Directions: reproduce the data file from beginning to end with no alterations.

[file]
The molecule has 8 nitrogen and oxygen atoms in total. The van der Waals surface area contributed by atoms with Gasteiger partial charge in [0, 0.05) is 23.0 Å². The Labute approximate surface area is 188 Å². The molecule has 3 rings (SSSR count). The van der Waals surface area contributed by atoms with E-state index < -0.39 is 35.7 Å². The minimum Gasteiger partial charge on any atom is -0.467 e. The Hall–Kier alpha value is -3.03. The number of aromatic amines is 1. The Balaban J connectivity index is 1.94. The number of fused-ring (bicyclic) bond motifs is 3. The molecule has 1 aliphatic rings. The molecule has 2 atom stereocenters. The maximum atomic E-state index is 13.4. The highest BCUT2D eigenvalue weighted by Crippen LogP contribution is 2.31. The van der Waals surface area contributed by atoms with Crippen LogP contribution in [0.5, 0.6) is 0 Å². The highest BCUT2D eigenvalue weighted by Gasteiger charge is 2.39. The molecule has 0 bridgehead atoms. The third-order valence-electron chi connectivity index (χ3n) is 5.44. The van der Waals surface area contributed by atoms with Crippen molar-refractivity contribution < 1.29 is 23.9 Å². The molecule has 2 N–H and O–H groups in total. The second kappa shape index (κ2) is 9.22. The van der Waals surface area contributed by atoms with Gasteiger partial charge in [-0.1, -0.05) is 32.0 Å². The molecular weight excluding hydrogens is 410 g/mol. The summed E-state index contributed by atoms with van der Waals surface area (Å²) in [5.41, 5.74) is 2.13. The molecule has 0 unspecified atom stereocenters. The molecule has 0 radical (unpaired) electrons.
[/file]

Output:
The molecule has 8 nitrogen and oxygen atoms in total. The van der Waals surface area contributed by atoms with Gasteiger partial charge in [0, 0.05) is 23.0 Å². The Labute approximate surface area is 188 Å². The molecule has 3 rings (SSSR count). The van der Waals surface area contributed by atoms with E-state index < -0.39 is 35.7 Å². The minimum Gasteiger partial charge on any atom is -0.467 e. The Hall–Kier alpha value is -3.03. The number of aromatic amines is 1. The Balaban J connectivity index is 1.94. The number of fused-ring (bicyclic) bond motifs is 3. The molecule has 1 aliphatic rings. The molecule has 2 atom stereocenters. The maximum atomic E-state index is 13.4. The highest BCUT2D eigenvalue weighted by Crippen LogP contribution is 2.31. The van der Waals surface area contributed by atoms with Crippen LogP contribution in [0.5, 0.6) is 0 Å². The highest BCUT2D eigenvalue weighted by Gasteiger charge is 2.39. The molecule has 0 bridgehead atoms. The third-order valence-electron chi connectivity index (χ3n) is 5.44. The van der Waals surface area contributed by atoms with Crippen molar-refractivity contribution < 1.29 is 23.9 Å². The molecule has 2 N–H and O–H groups in total. The second kappa shape index (κ2) is 9.22. The van der Waals surface area contributed by atoms with Gasteiger partial charge in [-0.1, -0.05) is 32.0 Å². The molecular weight excluding hydrogens is 410 g/mol. The summed E-state index contributed by atoms with van der Waals surface area (Å²) in [5.41, 5.74) is 2.13. The molecule has 0 unspecified atom stereocenters. The molecule has 0 radical (unpaired) electrons.